Name: Anna Mura, Vicky Vouloutsi
A cognitive architecture for social robots to exchange knowledge about the world and the self.
Society more than ever needs robots performing side by side with humans in different environments and levels of operation, especially in industry and for environmental sustainability.
In our collective imagination, we are prepared to accept “social” robots that can help us to supply those societal/industrial needs that are no longer undertaken by humans. However, we are still far from having cognizant (mindful) robots that understand our needs, and we can trust. Remarkedly, very little is done to transfer principles of perception of the self and the others to autonomous robots that are intended to work side by side with humans. Why is that?
The fundamental problem scientists and engineers struggle with is how much of our understanding of how the mind operates must be transferred to the machine, and how? [Verschure, 2016; Lallee, 2015]. According to the literature, there are two approaches grounded on cognitive architecture that focus on the making of socially interactive robots [T. Fong 2003]: “Functionally- driven robots” where design and functionality are based more on the robot’s “social intelligence appearance” rather than a science-based design. These robots may not require a deep understanding of how the mind operates to build competent robots, i.e., assistive anthropomorphic robots [J. Pineau 2003]; Biologically-grounded robots that are based on theories of natural and social sciences and thus more connected to humans, as they may function using similar principles of perception, decision making, and empathy.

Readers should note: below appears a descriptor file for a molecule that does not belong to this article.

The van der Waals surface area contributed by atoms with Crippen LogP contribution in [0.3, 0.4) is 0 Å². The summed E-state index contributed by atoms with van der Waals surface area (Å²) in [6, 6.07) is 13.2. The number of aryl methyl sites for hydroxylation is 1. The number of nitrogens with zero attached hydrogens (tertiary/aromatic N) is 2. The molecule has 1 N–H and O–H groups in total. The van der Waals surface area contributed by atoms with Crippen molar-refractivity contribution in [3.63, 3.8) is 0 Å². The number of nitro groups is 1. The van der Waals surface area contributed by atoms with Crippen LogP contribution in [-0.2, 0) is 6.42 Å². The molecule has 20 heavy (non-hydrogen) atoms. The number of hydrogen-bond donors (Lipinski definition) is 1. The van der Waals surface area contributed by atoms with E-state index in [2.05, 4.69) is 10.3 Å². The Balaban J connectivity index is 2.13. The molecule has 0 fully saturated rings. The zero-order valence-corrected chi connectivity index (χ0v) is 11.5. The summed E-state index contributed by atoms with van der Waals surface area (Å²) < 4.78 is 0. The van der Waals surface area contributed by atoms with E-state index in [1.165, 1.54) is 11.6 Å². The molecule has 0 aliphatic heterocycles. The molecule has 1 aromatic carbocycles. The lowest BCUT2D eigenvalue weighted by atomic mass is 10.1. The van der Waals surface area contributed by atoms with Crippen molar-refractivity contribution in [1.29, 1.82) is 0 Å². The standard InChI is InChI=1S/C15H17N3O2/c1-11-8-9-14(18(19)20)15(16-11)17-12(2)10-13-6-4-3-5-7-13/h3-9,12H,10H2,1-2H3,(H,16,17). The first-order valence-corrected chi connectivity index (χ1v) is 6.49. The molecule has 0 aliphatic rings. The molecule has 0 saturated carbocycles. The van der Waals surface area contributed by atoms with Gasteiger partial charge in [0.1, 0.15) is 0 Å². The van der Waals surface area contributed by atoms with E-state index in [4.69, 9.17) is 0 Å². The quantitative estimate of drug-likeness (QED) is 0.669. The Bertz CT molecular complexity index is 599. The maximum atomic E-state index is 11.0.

Nevertheless, and in spite of great advances made in the last decade towards solving the worker–robot interaction endeavor in HRI, very few robots work in industry side by side with humans in a collaborative/social manner. And it is clear that developing a cognitive/social architecture to guides our interactions with robots is more critical than previously thought.